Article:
Perhaps Carlos Carvalhal should consider watching the action unfold more often from the directors’ box.
Serving the first of a two-match touchline ban following his clash with Bolton Wanderers boss Phil Parkinson last month, Carvalhal had a great view from the stands of the Owls’ fine home win over Nottingham Forest.
There were no weak links in Wednesday’s team. Everybody acquitted themselves superbly with and without the ball to ensure the Owls recorded their first home league win of the season.
New boy Joost van Aken showed plenty of promise on debut, full-backs Jack Hunt and Adam Reach provided the width out wide, Kieran Lee was his usual industrious self on his long-awaited return to midfield and Steven Fletcher and Gary Hooper caused all sorts of problems up front.
Their attacking play was scintillating at times in front of the TV cameras and it was refreshing to see them play with so much swagger and confidence.
Hunt, who scooped the man-of-the-match award, said: “We hadn’t scored more than one goal in a match, so to get three was very pleasing. It was a good performance.
“Everyone went home happy and we just need to do the same again now on Tuesday.”
Carvalhal stated the hosts created “five clear-cut chances” in the opening eight minutes. There are times when you have to take what a football boss says with a pinch of salt. This was not one of those moments.
Wednesday could and should have been out of sight after dominating the early skirmishes. Their high-tempo, dynamic approach rattled Forest, prompting the visitors to change formation and make a tactical substitution with less than 38 minutes on the clock.
Hunt said: “We started fantastic. It’s been a long time coming; we know ourselves we don’t start the best, we don’t know why.
“Forest was different; we could have had three goals in the first 10 minutes.”
The Owls eventually went ahead courtesy of Hooper, who scored in back-to-back league outings for the first time since February 2016 after a shocking clearance by Forest goalkeeper Jordan Smith.
Back came the visitors and Ben Osborn equalised before the half-hour mark.
He wriggled his way past van Aken before drilling a low shot underneath Keiren Westwood.
“The goal came, great finish from Gary, and I think we conceded a sloppy goal,” said Hunt, who enjoyed a loan spell at Forest in the 2014/15 season. “We could have stopped it, but give credit to Forest, they came here and did really well.
“They took the game to us and it could have pone either way just after half-time.”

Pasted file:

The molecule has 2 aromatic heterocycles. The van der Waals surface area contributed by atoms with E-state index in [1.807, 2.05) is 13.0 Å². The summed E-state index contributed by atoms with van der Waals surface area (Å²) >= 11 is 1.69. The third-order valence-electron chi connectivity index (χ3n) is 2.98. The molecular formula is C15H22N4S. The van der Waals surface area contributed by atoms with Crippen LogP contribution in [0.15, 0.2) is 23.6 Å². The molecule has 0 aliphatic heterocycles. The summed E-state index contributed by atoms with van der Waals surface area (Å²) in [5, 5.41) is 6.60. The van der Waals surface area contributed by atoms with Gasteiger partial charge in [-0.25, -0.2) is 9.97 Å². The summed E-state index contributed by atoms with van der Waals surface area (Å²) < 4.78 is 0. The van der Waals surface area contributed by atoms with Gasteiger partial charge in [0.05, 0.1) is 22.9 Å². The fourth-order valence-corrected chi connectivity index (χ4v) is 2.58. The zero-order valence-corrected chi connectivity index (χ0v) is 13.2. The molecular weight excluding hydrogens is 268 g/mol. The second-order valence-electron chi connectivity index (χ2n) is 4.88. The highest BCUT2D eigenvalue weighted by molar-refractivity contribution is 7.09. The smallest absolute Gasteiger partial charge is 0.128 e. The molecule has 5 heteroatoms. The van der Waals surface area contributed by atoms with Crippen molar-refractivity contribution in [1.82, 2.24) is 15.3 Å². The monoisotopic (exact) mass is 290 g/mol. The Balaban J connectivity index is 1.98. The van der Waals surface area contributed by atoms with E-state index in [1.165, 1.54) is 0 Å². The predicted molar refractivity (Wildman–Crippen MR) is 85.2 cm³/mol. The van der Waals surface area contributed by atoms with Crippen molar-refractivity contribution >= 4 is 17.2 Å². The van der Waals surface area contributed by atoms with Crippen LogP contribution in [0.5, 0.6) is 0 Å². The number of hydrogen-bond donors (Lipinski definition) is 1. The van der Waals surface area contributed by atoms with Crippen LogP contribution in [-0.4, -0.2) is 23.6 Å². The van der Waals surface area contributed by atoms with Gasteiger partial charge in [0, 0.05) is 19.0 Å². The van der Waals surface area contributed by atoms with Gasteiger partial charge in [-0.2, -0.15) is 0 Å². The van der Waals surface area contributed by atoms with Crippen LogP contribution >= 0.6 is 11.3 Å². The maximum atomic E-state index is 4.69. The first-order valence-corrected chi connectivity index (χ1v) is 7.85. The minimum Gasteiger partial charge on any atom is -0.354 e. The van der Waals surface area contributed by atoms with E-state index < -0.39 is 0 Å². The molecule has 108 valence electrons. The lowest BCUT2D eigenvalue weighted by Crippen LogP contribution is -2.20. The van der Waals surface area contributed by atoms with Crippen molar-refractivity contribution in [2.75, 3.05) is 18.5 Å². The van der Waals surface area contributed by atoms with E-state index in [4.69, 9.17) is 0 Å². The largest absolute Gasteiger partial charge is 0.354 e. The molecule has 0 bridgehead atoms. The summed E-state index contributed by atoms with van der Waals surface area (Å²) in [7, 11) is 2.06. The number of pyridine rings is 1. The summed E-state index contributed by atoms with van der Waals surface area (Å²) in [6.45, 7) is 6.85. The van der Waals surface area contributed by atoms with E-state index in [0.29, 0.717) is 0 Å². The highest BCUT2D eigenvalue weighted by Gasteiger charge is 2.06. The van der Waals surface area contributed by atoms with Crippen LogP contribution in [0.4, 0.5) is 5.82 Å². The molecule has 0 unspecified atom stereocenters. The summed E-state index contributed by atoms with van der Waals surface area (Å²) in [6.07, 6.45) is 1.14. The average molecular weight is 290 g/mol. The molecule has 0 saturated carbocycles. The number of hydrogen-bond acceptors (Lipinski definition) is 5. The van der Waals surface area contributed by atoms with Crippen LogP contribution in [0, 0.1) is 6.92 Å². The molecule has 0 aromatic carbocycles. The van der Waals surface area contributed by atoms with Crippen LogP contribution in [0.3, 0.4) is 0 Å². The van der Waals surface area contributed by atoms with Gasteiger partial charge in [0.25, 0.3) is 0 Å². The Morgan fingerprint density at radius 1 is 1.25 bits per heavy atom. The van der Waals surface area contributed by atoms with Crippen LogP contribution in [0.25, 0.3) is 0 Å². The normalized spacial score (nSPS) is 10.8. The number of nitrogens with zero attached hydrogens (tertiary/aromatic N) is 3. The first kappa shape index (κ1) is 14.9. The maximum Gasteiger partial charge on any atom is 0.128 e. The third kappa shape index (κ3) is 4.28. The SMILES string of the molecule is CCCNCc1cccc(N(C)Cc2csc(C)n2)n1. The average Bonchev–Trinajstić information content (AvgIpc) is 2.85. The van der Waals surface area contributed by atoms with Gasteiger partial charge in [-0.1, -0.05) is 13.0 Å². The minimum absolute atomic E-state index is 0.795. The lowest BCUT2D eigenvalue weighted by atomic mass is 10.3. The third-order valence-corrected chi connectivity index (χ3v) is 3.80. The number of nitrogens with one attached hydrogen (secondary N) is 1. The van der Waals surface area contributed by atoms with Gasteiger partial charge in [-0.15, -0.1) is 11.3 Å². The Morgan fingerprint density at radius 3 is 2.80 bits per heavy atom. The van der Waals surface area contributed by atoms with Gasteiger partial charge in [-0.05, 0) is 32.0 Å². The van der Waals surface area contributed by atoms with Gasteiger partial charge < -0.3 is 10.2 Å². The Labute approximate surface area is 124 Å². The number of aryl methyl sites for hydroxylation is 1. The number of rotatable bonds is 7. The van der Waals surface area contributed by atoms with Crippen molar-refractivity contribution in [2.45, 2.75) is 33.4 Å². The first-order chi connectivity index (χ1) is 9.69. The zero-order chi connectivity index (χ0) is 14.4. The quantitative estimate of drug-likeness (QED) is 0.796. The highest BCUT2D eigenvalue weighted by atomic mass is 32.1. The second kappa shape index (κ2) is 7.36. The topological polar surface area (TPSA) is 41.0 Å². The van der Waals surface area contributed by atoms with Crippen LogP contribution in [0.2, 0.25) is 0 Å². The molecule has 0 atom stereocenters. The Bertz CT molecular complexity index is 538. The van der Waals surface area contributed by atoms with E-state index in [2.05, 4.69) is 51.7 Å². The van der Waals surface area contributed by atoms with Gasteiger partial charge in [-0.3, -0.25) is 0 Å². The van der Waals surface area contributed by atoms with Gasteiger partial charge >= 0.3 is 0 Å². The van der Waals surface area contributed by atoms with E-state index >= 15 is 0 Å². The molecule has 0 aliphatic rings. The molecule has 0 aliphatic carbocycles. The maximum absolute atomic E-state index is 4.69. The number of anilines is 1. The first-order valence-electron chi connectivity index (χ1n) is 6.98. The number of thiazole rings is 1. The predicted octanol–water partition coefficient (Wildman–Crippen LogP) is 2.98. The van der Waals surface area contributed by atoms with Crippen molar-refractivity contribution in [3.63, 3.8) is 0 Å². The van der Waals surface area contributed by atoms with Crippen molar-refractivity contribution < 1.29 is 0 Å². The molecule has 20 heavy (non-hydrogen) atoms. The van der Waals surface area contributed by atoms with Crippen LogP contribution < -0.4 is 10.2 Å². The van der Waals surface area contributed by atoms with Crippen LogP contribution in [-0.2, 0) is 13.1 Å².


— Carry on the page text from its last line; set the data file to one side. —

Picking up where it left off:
LEES AND LEE
It could have been a different story in the second half had Tom Lees not headed Jason Cummings’ shot off the line.
Hunt said: “The lads were saying they thought it might have been offside, but the flag didn’t go up and Tom stopped a goal for us.
“It was as good as a goal. But I have said it many times, he’s one of the best centre-backs - outside of the Premier League - I have played with. You get used to see him doing amazing things because he is so good.”
It was then the Kieran Lee show. The midfielder, making his first appearance since May after recovering from a hip problem, floated in a lovely corner which was powered in by the unmarked Fletcher. And Lee wrapped up the points in the 70th minute after Forest failed to clear Hunt’s dangerous delivery. Lee has been sorely missed.
Hunt said: “I have never played with a player like him in my entire career. The guy can train so little after having such a big operation, then to come back and give what he has given us today, it’s amazing.
“It was really pleasing to see him get a goal for all the hard work he has put in behind the scenes.
“He gives us so much energy, so much legs. He understands the game so well, and he can get forward as well and cover so many positions because he is so quick.
“Kieran can do anything, he can break play up, comes over and helps me on the right, goes over to the left. He is everywhere. You look at him and how much he runs, it gives the rest of the team a kick up the bum, and gets us going.
“He is like Superman. He never ever complains, gets on with his work, and I have never once heard him say he is sore.”